* Lightly flour the work surface if needed. Divide the dough into 32 small pieces and shape them into balls. Dip the balls in the melted butter and roll them in the cinnamon - sugar mixture. Layer them in the bucket.
* Place them in the bucket, close the lid and allow the bread to rise until doubled, for about an hour. 
Program the machine for bake only, 65 minutes, light crust and press start.
* Let the bread stand for a few minutes when the baking cycle is complete. Remove the bucket from the machine and turn the bread out onto a serving platter.

Manual method:
* If preparing the dough manually, combine the ingredients in a mixing bowl and knead by hand for about 8 - 10 minutes. The final dough would be smooth and pliable, leaving not any residue on your fingers.
 * Lightly flour the work surface if needed. Divide the dough into 32 small pieces and shape them into balls.

* Dip the balls in the melted butter and roll them in the cinnamon - sugar mixture. 

*  I had lined the pan with foil as I didn't want to ruin the pan with those sugar stains.
* Place them in a loaf pan, cover it and allow to rise until doubled, for about an hour.

* Preheat the oven to 350 deg F / 175 deg C. Bake the bread for about 40 to 45 minutes.

* Let the bread stand for about 5 minutes and flip it on the serving platter. Serve warm.
* If serving on the next day, just zap them in microwave for few seconds before serving.


Saturday, May 10, 2014

Yeast Breads ~ No Knead Banana Bread

Event: Blogging marathon #40
Theme: Yeast based breads

We rarely run out of bananas as my husband keeps bringing them during each and every grocery trip. It is a fruit neither appreciated nor shunned at my home and somehow there are always a couple of bananas at the end, left hanging onto the stand. When the left overs are on their way to get overly ripened and attract fruit flies, I have to shrug off my lethargy and go search for recipes. Those kind of recipes where the final dish is appreciated by the majority of the family without an inkling about what went into it. In other words, baking does the trick most of the times. This time I was left with some more even after I had made muffins. And besides that, at the last minute the bulb went on that I had selected yeast breads as my theme for this week's marathon. I therefore went hunting for yeast based banana bread recipes so that I can kill two birds with one stone.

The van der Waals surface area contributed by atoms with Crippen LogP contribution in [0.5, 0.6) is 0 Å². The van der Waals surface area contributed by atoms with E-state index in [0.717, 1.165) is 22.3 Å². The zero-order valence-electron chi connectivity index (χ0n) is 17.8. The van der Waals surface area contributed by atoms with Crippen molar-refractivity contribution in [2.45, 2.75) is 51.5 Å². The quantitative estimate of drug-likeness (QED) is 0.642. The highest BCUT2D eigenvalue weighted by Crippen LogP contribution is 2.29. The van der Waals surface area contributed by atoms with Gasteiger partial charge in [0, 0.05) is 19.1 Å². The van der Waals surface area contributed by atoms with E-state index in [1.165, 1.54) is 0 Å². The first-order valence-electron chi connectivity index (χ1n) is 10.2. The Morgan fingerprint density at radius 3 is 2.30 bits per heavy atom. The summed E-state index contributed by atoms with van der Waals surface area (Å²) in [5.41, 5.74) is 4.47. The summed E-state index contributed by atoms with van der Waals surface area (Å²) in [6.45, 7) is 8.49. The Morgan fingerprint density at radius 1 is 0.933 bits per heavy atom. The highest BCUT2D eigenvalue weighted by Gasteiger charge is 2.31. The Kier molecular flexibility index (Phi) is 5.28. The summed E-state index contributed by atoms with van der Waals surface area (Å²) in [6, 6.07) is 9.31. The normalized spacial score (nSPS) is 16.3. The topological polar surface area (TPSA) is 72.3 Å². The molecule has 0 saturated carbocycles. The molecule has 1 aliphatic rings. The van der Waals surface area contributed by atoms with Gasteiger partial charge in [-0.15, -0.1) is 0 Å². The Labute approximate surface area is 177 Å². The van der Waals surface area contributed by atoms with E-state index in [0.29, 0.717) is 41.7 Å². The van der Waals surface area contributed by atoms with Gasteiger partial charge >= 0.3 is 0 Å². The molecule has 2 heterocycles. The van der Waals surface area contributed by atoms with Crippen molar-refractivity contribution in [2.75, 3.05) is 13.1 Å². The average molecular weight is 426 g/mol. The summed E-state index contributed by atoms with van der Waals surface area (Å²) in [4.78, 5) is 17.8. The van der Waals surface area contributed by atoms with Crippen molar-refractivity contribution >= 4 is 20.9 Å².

I ended up here during my quest and used the cardamom flavored rolls' recipe to bake a loaf. If you are looking for a bread with subtle banana flavor and a hint of sweetness, then this is the recipe you may like. It is not that sweet, quick bread kind where you dig into crunchy bits of walnuts with the goodness of banana flavor oozing from it. It is out and out a plain kind bread with perfect texture and goes well with a jam / jelly / Nutella spread. I would suggest to skip the cardamom if you are planning a loaf. Some how I didn't find the cardamom and the jam (or whatever spread you prefer) flavors jelling well. 
A very easy bread to put together manually and the fun part is you don't even need to knead. One would just need to combine all the ingredients in a mixing bowl and leave it to rise. It's that simple and quick - done under 5 minutes and cleanup is a cinch.

Ingredients: (1 loaf / 8 rolls)
1.5 tsp dry active yeast
3/4 tsp salt
3/4 tsp sugar
1/2 cup lukewarm water
1/2 buttermilk or 1/2 cup milk + 1/2 tsp vinegar
1 cup mashed bananas
3 & 1/4 cups all purpose flour 

* If using milk and vinegar in place of buttermilk, combine both and leave aside for about 3 -4 minutes.
* Combine everything except the flour in a big mixing bowl. 
* Then add the flour and just mix well to combine. The resulting dough would be on a sticky side. 
* Cover and leave it to rise in a warm place for about 2 hours or until it doubles and collapses.